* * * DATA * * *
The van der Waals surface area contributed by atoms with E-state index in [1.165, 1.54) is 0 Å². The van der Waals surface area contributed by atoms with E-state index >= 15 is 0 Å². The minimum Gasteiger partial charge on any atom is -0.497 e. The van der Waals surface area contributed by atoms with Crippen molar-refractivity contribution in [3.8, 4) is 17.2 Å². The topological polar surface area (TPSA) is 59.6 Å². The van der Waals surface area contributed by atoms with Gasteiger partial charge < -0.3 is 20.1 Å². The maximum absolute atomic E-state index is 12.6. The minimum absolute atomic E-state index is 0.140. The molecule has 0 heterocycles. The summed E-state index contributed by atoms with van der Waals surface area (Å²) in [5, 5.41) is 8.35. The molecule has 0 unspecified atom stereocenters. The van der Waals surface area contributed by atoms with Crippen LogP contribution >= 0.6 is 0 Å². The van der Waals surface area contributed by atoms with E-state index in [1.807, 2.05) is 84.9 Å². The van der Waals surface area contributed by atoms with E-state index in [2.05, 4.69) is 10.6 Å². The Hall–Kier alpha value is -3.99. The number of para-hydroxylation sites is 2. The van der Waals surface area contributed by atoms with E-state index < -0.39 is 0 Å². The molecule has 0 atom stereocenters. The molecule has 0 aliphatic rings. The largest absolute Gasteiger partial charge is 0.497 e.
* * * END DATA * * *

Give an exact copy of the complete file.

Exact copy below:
The van der Waals surface area contributed by atoms with E-state index in [1.165, 1.54) is 0 Å². The van der Waals surface area contributed by atoms with E-state index >= 15 is 0 Å². The minimum Gasteiger partial charge on any atom is -0.497 e. The van der Waals surface area contributed by atoms with Crippen molar-refractivity contribution in [3.8, 4) is 17.2 Å². The topological polar surface area (TPSA) is 59.6 Å². The van der Waals surface area contributed by atoms with Gasteiger partial charge < -0.3 is 20.1 Å². The maximum absolute atomic E-state index is 12.6. The minimum absolute atomic E-state index is 0.140. The molecule has 0 heterocycles. The summed E-state index contributed by atoms with van der Waals surface area (Å²) in [5, 5.41) is 8.35. The molecule has 0 unspecified atom stereocenters. The van der Waals surface area contributed by atoms with Crippen LogP contribution >= 0.6 is 0 Å². The van der Waals surface area contributed by atoms with E-state index in [1.807, 2.05) is 84.9 Å². The van der Waals surface area contributed by atoms with E-state index in [2.05, 4.69) is 10.6 Å². The Hall–Kier alpha value is -3.99. The number of para-hydroxylation sites is 2. The van der Waals surface area contributed by atoms with E-state index < -0.39 is 0 Å². The molecule has 0 atom stereocenters. The molecule has 0 aliphatic rings. The largest absolute Gasteiger partial charge is 0.497 e.